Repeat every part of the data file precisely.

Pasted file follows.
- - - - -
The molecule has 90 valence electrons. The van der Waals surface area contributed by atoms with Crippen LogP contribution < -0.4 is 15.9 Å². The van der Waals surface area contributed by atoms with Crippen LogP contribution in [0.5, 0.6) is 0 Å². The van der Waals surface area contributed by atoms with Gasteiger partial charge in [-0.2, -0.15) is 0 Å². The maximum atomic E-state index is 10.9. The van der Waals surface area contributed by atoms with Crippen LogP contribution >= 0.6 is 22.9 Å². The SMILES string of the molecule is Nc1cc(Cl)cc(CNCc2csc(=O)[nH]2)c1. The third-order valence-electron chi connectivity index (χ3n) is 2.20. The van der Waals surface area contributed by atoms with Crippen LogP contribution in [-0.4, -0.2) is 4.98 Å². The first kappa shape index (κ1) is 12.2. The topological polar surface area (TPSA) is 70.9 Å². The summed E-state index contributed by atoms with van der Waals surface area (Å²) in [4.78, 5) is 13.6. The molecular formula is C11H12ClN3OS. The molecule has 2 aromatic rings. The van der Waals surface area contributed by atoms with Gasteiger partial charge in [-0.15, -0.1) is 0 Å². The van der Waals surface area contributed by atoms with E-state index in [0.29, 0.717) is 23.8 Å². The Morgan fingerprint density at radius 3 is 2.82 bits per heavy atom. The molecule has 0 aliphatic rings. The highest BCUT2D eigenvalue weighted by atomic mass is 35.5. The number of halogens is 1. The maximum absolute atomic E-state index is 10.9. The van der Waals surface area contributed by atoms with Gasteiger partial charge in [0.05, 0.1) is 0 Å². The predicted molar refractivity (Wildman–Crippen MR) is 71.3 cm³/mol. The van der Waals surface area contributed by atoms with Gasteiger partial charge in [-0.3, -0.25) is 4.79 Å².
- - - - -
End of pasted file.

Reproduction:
The molecule has 90 valence electrons. The van der Waals surface area contributed by atoms with Crippen LogP contribution < -0.4 is 15.9 Å². The van der Waals surface area contributed by atoms with Crippen LogP contribution in [0.5, 0.6) is 0 Å². The van der Waals surface area contributed by atoms with Gasteiger partial charge in [-0.2, -0.15) is 0 Å². The maximum atomic E-state index is 10.9. The van der Waals surface area contributed by atoms with Crippen LogP contribution >= 0.6 is 22.9 Å². The SMILES string of the molecule is Nc1cc(Cl)cc(CNCc2csc(=O)[nH]2)c1. The third-order valence-electron chi connectivity index (χ3n) is 2.20. The van der Waals surface area contributed by atoms with Crippen LogP contribution in [-0.4, -0.2) is 4.98 Å². The first kappa shape index (κ1) is 12.2. The topological polar surface area (TPSA) is 70.9 Å². The summed E-state index contributed by atoms with van der Waals surface area (Å²) in [4.78, 5) is 13.6. The molecular formula is C11H12ClN3OS. The molecule has 2 aromatic rings. The van der Waals surface area contributed by atoms with Gasteiger partial charge in [-0.15, -0.1) is 0 Å². The van der Waals surface area contributed by atoms with E-state index in [0.29, 0.717) is 23.8 Å². The Morgan fingerprint density at radius 3 is 2.82 bits per heavy atom. The molecule has 0 aliphatic rings. The highest BCUT2D eigenvalue weighted by atomic mass is 35.5. The number of halogens is 1. The maximum absolute atomic E-state index is 10.9. The van der Waals surface area contributed by atoms with Gasteiger partial charge in [0.05, 0.1) is 0 Å². The predicted molar refractivity (Wildman–Crippen MR) is 71.3 cm³/mol. The van der Waals surface area contributed by atoms with Gasteiger partial charge in [-0.3, -0.25) is 4.79 Å².